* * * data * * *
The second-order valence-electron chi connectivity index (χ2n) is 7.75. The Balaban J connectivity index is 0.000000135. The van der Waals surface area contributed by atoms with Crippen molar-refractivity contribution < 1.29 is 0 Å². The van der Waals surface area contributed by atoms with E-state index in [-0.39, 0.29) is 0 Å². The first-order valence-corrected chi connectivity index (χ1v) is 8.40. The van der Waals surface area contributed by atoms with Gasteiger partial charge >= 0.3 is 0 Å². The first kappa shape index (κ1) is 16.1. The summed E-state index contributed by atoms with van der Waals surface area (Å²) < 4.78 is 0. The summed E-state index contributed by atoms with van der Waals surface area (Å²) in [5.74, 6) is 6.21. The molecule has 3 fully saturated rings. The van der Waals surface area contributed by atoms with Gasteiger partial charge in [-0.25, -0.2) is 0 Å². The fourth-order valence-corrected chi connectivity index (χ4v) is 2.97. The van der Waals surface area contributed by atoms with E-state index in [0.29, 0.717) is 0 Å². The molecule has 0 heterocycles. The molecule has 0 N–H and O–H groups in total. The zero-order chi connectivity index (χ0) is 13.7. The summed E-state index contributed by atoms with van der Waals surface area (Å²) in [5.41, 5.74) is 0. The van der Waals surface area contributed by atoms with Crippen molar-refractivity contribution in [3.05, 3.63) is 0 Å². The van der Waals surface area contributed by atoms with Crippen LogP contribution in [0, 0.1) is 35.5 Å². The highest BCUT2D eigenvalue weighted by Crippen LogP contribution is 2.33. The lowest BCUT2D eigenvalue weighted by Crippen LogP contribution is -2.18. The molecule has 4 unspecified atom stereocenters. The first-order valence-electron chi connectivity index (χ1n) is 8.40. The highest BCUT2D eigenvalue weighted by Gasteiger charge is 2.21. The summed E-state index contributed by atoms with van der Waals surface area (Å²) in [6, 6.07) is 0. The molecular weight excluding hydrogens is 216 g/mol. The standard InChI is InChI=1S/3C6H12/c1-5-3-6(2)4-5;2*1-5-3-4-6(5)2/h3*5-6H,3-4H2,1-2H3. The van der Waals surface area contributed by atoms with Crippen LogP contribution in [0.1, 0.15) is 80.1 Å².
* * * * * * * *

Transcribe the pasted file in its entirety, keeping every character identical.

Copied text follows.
The second-order valence-electron chi connectivity index (χ2n) is 7.75. The Balaban J connectivity index is 0.000000135. The van der Waals surface area contributed by atoms with Crippen molar-refractivity contribution < 1.29 is 0 Å². The van der Waals surface area contributed by atoms with E-state index in [-0.39, 0.29) is 0 Å². The first-order valence-corrected chi connectivity index (χ1v) is 8.40. The van der Waals surface area contributed by atoms with Gasteiger partial charge >= 0.3 is 0 Å². The first kappa shape index (κ1) is 16.1. The summed E-state index contributed by atoms with van der Waals surface area (Å²) < 4.78 is 0. The summed E-state index contributed by atoms with van der Waals surface area (Å²) in [5.74, 6) is 6.21. The molecule has 3 fully saturated rings. The van der Waals surface area contributed by atoms with Gasteiger partial charge in [-0.25, -0.2) is 0 Å². The fourth-order valence-corrected chi connectivity index (χ4v) is 2.97. The van der Waals surface area contributed by atoms with E-state index in [0.29, 0.717) is 0 Å². The molecule has 0 heterocycles. The molecule has 0 N–H and O–H groups in total. The zero-order chi connectivity index (χ0) is 13.7. The summed E-state index contributed by atoms with van der Waals surface area (Å²) in [5.41, 5.74) is 0. The van der Waals surface area contributed by atoms with Crippen molar-refractivity contribution in [3.05, 3.63) is 0 Å². The van der Waals surface area contributed by atoms with Crippen LogP contribution in [0, 0.1) is 35.5 Å². The highest BCUT2D eigenvalue weighted by Crippen LogP contribution is 2.33. The lowest BCUT2D eigenvalue weighted by Crippen LogP contribution is -2.18. The molecule has 4 unspecified atom stereocenters. The first-order valence-electron chi connectivity index (χ1n) is 8.40. The highest BCUT2D eigenvalue weighted by Gasteiger charge is 2.21. The summed E-state index contributed by atoms with van der Waals surface area (Å²) in [6, 6.07) is 0. The molecular weight excluding hydrogens is 216 g/mol. The standard InChI is InChI=1S/3C6H12/c1-5-3-6(2)4-5;2*1-5-3-4-6(5)2/h3*5-6H,3-4H2,1-2H3. The van der Waals surface area contributed by atoms with Crippen LogP contribution in [0.1, 0.15) is 80.1 Å².